Most U.S. children fall short of the recommended 60 minutes of daily moderate-to-vigorous physical activity
(MVPA). Our research and that of others show that this gap disproportionately affects children who are female
and overweight/obese. Programs designed to increase children's physical literacy (PL), defined as the
competence, confidence, and motivation to be physically active for life, hold particular promise for closing this
gap and achieving equity. Furthermore, policy recommendations promote school- and home-based PA
interventions, and evidence suggests that interventions incorporating both settings may have synergistic
effects. However, no prior studies have tested the efficacy of a multilevel, PL-focused intervention. Our overall
objective is fill this gap by designing and testing a program that will reach children both at school and at home
to increase their PL and, in turn, total daily PA and MVPA. We will meet this objective through a partnership
between Tufts University and the New York Road Runners. This partnership is a unique and significant
strength given our organizations' collective dissemination experience and networks to scale PA programs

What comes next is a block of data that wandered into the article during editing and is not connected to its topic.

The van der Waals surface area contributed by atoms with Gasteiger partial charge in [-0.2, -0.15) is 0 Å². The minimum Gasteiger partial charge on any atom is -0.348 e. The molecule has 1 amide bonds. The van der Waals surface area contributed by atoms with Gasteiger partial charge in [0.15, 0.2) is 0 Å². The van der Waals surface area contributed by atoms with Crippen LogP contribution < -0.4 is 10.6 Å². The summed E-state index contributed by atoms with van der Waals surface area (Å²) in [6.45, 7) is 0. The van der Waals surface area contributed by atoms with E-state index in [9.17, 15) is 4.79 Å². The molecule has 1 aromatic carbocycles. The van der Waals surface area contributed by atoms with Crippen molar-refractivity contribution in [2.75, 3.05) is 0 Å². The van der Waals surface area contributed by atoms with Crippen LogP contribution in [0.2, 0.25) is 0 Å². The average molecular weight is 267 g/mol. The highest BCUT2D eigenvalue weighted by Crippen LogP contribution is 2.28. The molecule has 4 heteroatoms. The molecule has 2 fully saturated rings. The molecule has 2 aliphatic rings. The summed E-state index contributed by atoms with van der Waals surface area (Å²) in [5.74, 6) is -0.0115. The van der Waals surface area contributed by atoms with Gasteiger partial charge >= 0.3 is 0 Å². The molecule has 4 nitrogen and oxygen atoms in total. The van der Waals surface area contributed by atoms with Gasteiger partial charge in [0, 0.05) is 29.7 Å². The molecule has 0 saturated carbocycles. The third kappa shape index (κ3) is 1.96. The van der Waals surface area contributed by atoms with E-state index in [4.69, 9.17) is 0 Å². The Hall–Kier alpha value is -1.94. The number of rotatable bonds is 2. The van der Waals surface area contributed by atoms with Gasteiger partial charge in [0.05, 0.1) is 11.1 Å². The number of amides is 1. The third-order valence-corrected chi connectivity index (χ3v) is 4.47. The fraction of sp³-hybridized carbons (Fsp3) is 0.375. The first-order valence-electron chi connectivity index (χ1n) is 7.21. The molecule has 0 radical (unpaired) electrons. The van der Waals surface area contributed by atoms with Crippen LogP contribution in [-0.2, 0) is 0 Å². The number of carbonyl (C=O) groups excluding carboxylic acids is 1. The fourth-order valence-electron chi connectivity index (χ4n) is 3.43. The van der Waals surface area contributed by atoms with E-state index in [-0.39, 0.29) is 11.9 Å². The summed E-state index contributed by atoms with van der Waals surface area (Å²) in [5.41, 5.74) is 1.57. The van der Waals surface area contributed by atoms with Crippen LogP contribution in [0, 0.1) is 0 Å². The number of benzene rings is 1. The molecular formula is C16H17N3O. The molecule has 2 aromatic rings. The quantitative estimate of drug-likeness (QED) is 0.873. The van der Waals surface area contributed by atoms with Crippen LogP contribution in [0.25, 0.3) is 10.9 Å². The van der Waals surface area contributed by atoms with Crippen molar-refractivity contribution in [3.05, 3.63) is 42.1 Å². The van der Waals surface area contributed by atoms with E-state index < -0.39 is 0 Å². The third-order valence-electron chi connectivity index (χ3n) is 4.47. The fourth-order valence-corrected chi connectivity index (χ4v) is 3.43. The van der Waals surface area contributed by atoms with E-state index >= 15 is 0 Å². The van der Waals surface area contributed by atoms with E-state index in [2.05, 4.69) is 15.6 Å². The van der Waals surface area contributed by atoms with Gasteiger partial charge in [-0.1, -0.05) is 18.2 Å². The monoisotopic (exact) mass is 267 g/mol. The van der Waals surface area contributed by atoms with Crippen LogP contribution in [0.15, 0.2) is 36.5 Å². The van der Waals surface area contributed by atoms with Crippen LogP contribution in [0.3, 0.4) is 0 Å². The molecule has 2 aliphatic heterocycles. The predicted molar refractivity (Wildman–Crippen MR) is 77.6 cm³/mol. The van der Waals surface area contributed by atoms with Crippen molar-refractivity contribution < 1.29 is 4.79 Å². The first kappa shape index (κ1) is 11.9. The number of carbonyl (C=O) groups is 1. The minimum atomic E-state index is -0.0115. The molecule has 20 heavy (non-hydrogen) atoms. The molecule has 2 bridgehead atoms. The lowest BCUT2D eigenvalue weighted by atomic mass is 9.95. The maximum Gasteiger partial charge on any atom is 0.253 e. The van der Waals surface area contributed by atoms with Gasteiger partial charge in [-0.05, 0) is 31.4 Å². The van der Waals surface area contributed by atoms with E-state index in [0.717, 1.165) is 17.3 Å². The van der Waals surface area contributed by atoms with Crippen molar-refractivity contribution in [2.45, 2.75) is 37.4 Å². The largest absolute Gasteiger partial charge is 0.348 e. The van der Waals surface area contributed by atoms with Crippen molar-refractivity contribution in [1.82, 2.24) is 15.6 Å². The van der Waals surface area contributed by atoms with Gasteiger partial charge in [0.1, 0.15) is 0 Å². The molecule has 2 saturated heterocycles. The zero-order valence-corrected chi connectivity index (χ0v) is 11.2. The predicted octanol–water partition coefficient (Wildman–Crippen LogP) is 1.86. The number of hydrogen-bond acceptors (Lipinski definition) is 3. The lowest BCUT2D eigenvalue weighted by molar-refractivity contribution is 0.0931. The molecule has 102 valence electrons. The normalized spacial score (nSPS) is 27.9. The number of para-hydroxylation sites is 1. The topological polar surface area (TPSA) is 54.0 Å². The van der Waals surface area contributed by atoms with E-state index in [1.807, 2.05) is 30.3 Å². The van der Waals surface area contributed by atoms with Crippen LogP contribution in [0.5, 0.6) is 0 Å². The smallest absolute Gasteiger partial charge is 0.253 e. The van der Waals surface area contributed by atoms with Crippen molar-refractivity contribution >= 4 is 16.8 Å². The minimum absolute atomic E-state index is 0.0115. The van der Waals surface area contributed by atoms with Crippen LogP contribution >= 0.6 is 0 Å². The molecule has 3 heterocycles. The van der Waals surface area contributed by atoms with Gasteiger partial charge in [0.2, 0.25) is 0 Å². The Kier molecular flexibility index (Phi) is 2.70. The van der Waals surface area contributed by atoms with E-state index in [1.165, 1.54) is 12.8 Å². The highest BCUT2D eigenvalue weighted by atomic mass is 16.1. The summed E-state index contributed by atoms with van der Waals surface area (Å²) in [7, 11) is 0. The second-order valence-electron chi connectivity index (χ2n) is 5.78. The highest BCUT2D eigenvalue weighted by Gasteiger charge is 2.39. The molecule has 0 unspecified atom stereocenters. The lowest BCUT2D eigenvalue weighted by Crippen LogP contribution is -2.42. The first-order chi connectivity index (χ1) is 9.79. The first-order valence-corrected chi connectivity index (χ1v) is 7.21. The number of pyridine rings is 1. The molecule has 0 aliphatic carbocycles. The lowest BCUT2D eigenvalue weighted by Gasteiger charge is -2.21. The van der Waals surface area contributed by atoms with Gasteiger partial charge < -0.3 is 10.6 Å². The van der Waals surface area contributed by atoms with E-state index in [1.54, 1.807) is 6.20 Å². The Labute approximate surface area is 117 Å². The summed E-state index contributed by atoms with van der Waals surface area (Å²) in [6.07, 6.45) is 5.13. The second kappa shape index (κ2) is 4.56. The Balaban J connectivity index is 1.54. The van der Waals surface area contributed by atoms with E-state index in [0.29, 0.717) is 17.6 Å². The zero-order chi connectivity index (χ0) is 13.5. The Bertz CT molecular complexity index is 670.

nationwide. Our preliminary studies include a feasibility trial of the school component of the physical literacy
program. This informs our proposed study in which we aim to further develop a family engagement component
and subsequently pilot test the multilevel program: Supporting Physical Literacy at School and Home
(SPLASH). The SPLASH home component will be informed by focus groups with n=80 parents in NYC (n=40)
and Greater Boston, MA (n=40). We will then pilot the multilevel SPLASH program to evaluate implementation
processes and outcomes. This will be accomplished in n=8 New York City (NYC) schools using a mixed-
methods approach. The learnings from the R21 phase will further inform the final development and
implementation of the SPLASH program during the R33. In the R33 phase, we will conduct a group
randomized trial in MA to determine the impact of the full, multilevel SPLASH program on children's PL and
total daily PA and MVPA. We propose to assess these outcomes in n=8 randomly selected schools (n=4
intervention, n=4 control, delayed intervention) using a pre-post study design with objective measurement
(accelerometry) of PA and valid, reliable tools for PL assessment. We will further examine whether effects of
the multilevel program differ by child sex or weight status and test whether changes in PL mediate changes in
daily total PA volume or MVPA. This randomized and controlled study will provide empirical evidence about the
efficacy of a multilevel PL-focused program on children's PL and PA. If the results demonstrate effectiveness,
Tufts and New York Road Runners collectively have the dissemination experience and networks to scale the
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